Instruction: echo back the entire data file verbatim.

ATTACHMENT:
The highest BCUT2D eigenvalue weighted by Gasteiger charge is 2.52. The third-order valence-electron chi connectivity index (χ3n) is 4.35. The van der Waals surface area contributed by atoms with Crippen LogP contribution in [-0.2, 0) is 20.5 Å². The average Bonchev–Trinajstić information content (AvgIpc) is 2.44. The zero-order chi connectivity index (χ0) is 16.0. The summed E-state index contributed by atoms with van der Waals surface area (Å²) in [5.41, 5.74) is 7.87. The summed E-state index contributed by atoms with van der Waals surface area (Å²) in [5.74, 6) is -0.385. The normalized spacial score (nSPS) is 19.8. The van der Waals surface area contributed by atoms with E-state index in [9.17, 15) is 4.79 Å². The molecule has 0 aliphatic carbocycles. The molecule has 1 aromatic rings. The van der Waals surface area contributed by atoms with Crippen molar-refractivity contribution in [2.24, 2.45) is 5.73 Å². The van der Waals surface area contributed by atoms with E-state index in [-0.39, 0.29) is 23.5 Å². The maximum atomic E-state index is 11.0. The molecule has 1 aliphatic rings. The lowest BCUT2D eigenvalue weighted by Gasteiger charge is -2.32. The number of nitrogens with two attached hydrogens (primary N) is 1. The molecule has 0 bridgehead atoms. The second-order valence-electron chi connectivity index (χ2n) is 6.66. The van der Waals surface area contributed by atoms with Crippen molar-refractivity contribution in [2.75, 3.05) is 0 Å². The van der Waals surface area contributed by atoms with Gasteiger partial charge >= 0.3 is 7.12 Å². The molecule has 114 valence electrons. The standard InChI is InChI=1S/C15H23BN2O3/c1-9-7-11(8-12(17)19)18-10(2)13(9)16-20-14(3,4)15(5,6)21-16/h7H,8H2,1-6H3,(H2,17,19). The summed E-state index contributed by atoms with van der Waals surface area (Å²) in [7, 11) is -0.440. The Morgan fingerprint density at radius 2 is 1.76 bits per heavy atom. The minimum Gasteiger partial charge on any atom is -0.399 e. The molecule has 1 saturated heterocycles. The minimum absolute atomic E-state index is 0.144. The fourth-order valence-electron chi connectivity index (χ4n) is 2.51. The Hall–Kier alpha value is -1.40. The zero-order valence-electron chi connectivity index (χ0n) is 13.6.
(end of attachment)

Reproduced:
The highest BCUT2D eigenvalue weighted by Gasteiger charge is 2.52. The third-order valence-electron chi connectivity index (χ3n) is 4.35. The van der Waals surface area contributed by atoms with Crippen LogP contribution in [-0.2, 0) is 20.5 Å². The average Bonchev–Trinajstić information content (AvgIpc) is 2.44. The zero-order chi connectivity index (χ0) is 16.0. The summed E-state index contributed by atoms with van der Waals surface area (Å²) in [5.41, 5.74) is 7.87. The summed E-state index contributed by atoms with van der Waals surface area (Å²) in [5.74, 6) is -0.385. The normalized spacial score (nSPS) is 19.8. The van der Waals surface area contributed by atoms with E-state index in [9.17, 15) is 4.79 Å². The molecule has 0 aliphatic carbocycles. The molecule has 1 aromatic rings. The van der Waals surface area contributed by atoms with Crippen molar-refractivity contribution in [2.24, 2.45) is 5.73 Å². The van der Waals surface area contributed by atoms with E-state index in [-0.39, 0.29) is 23.5 Å². The maximum atomic E-state index is 11.0. The molecule has 1 aliphatic rings. The lowest BCUT2D eigenvalue weighted by Gasteiger charge is -2.32. The number of nitrogens with two attached hydrogens (primary N) is 1. The molecule has 0 bridgehead atoms. The second-order valence-electron chi connectivity index (χ2n) is 6.66. The van der Waals surface area contributed by atoms with Crippen molar-refractivity contribution in [2.75, 3.05) is 0 Å². The van der Waals surface area contributed by atoms with Gasteiger partial charge >= 0.3 is 7.12 Å². The molecule has 114 valence electrons. The standard InChI is InChI=1S/C15H23BN2O3/c1-9-7-11(8-12(17)19)18-10(2)13(9)16-20-14(3,4)15(5,6)21-16/h7H,8H2,1-6H3,(H2,17,19). The summed E-state index contributed by atoms with van der Waals surface area (Å²) in [7, 11) is -0.440. The Morgan fingerprint density at radius 2 is 1.76 bits per heavy atom. The minimum Gasteiger partial charge on any atom is -0.399 e. The molecule has 1 saturated heterocycles. The minimum absolute atomic E-state index is 0.144. The fourth-order valence-electron chi connectivity index (χ4n) is 2.51. The Hall–Kier alpha value is -1.40. The zero-order valence-electron chi connectivity index (χ0n) is 13.6.